All hail, pork belly, nature’s striated masterpiece of fat and lean, the succulent essence of pig.
On the plate, pork belly appears in countless guises. The lattice paving atop a Cantonese dish of braised bitter greens. The hickory-burnished slabs wheeled out of a Kentucky smokehouse. The crisp nuggets strewn over a frisée salad. The fork-soft slabs you fished out of your last choucroute. In Los Angeles, some Korean restaurants serve practically nothing but the belly sliced thin, grilled atop charcoal braziers set into the tables, and served with a swipe of sesame oil and a sprinkle of salt. When I organized a food event last spring with 40 of my favorite chefs cooking to support an environmental organization, nearly half of them served pork belly of one kind or another, and Octavio Becerra’s pork-belly banh mi was one of the best things I’ve ever tasted. Commodity-exchange comedians don’t make jokes about pork belly futures any more.
Pork belly contains within itself both the potential for juice-spurting transgression and the wholesomeness of Sunday-morning breakfast, the more lewd pleasures of screaming excess and the quiet satisfaction that comes with making something delicious out of something inexpensive (or what was once inexpensive and is now merely affordable). Last year after I ordered half a plum-fed pork belly from Heritage Foods USA, I stayed up through the night pondering what I might do with the splendid piece of meat—smoke it or braise it, dry-rub it with fennel pollen and rosemary or cumin and mortar-ground chile pequin, invite the neighbors or hoard it for my family. I ended up slow-roasting it and serving it with a Santa Rosa plum compote to friends.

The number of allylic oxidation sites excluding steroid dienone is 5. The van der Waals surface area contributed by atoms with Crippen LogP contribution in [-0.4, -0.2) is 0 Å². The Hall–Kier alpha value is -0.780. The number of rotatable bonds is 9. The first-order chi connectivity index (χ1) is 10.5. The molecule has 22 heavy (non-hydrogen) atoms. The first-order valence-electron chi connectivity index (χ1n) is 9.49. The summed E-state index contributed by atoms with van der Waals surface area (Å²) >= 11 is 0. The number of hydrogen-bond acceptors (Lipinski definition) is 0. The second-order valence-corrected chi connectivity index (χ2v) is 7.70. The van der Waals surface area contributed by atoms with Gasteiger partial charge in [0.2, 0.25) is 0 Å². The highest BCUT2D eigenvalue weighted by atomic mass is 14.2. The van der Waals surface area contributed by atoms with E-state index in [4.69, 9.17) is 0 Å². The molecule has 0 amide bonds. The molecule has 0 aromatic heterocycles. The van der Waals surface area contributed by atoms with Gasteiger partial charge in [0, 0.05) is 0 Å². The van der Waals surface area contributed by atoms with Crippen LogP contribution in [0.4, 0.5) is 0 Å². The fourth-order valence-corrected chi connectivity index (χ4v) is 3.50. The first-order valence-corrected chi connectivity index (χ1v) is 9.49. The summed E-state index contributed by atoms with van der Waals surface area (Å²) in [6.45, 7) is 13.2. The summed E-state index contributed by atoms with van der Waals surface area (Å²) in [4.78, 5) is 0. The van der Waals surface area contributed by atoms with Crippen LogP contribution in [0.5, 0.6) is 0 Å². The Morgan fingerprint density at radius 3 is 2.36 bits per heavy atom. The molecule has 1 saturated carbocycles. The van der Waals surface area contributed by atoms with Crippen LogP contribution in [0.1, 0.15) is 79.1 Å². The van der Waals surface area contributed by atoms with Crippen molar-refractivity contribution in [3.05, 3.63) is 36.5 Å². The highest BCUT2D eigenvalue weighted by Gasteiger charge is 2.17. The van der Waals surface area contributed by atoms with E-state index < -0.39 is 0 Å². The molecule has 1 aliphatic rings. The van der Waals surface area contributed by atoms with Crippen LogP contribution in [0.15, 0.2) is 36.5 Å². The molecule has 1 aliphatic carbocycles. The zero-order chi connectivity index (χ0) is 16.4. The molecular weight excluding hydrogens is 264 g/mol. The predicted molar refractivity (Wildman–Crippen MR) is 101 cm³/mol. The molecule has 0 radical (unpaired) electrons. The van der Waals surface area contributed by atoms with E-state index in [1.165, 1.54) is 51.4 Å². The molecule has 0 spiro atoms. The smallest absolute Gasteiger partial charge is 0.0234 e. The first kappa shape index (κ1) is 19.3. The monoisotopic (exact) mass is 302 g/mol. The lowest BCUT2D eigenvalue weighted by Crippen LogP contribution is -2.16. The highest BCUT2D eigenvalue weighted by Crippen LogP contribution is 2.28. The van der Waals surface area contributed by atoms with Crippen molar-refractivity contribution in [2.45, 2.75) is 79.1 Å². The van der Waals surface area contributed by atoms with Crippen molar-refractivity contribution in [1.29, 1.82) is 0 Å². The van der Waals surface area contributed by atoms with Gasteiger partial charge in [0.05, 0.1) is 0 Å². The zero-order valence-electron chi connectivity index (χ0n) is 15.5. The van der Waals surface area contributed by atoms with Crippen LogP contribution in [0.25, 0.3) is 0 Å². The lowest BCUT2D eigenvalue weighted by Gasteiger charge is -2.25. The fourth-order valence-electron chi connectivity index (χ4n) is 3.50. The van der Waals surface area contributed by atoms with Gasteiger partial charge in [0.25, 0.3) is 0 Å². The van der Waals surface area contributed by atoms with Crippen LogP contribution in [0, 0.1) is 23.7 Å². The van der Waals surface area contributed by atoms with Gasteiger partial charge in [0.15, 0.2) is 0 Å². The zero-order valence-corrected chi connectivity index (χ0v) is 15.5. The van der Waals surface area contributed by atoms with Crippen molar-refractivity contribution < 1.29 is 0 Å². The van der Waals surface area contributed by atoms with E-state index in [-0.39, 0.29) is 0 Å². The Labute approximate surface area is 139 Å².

Now that pork belly has passed its peak of media saturation and fashionable chefs have moved on to ears, feet, and eyeballs, it may be time for the rest of us to explore its more subtle but no less luxurious qualities, its tendency to forgive even the longest braises, its crackling surface that melts away to almost nothing, something even the most trepidatious home cook can tease out. Let us celebrate the belly’s divinely piggy meatiness. Its utter adaptability to flavors Thai or French, Japanese or Czech. Its three-star kitchen results without the three-star kitchen.–Jonathan Gold
What Exactly Is Pork Belly?
Pork belly is a boneless cut of fatty meat from the belly of a pig and is considered a delicacy in many cultures. In Ameria, bacon and salt pork (which is used often in soups, stews, and chowders) are the most common ingredients made from pork belly. In Italy, it’s made into pancetta. In Alsace, it’s part of choucroute garnie, and in many Latin countries it’s deep-fried and served as chicharrón–called torresmos in Portugal.
Special Equipment: Deep-fry or candy thermometer
Pork Belly Confit
- Quick Glance
- 45 M
- 1 D, 16 H
- Serves 6 as an appetizer
- For the brine
- 1/4 cup plus 2 tablespoons honey
- 12 bay leaves
- 3 large rosemary sprigs
- 1/2 bunch thyme
- 1/2 bunch flat-leaf parsley
- 1/2 cup garlic cloves, crushed, papery skin left on
- 2 tablespoons black peppercorns
- 1 cup (5 ounces) kosher salt
- 8 cups water
- For the confit
- 1 batch pork brine
- One 2 1/2-pound slab pork belly
- About 6 cups (3 pounds) lard, at room temperature
- For the assembly
- Canola oil
- Coarse sea salt
- Make the brine
- 1. Combine all of the ingredients in a large pot, cover, and bring to a boil. Heat for 1 minute, stirring to dissolve the salt, then remove from the heat and let cool completely. Cover and refrigerate for at least 8 hours and up to 3 days.